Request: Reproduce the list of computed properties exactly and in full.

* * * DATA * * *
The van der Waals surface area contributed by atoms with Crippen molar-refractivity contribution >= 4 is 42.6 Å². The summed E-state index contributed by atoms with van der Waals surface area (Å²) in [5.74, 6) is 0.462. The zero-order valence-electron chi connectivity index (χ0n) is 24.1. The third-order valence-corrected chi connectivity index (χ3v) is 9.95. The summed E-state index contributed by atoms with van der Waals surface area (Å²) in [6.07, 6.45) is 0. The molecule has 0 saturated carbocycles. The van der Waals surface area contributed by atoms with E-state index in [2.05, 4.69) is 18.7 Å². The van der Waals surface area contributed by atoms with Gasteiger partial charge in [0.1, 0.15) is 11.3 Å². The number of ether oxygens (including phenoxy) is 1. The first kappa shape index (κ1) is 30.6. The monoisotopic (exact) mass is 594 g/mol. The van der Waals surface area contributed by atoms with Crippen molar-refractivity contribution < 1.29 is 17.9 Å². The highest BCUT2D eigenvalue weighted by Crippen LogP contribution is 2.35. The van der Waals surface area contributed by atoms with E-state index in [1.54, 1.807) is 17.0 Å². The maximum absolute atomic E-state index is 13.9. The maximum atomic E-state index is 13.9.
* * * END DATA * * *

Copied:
The van der Waals surface area contributed by atoms with Crippen molar-refractivity contribution >= 4 is 42.6 Å². The summed E-state index contributed by atoms with van der Waals surface area (Å²) in [5.74, 6) is 0.462. The zero-order valence-electron chi connectivity index (χ0n) is 24.1. The third-order valence-corrected chi connectivity index (χ3v) is 9.95. The summed E-state index contributed by atoms with van der Waals surface area (Å²) in [6.07, 6.45) is 0. The molecule has 0 saturated carbocycles. The van der Waals surface area contributed by atoms with E-state index in [2.05, 4.69) is 18.7 Å². The van der Waals surface area contributed by atoms with Gasteiger partial charge in [0.1, 0.15) is 11.3 Å². The number of ether oxygens (including phenoxy) is 1. The first kappa shape index (κ1) is 30.6. The monoisotopic (exact) mass is 594 g/mol. The van der Waals surface area contributed by atoms with Crippen molar-refractivity contribution < 1.29 is 17.9 Å². The highest BCUT2D eigenvalue weighted by Crippen LogP contribution is 2.35. The van der Waals surface area contributed by atoms with E-state index in [1.54, 1.807) is 17.0 Å². The maximum absolute atomic E-state index is 13.9. The maximum atomic E-state index is 13.9.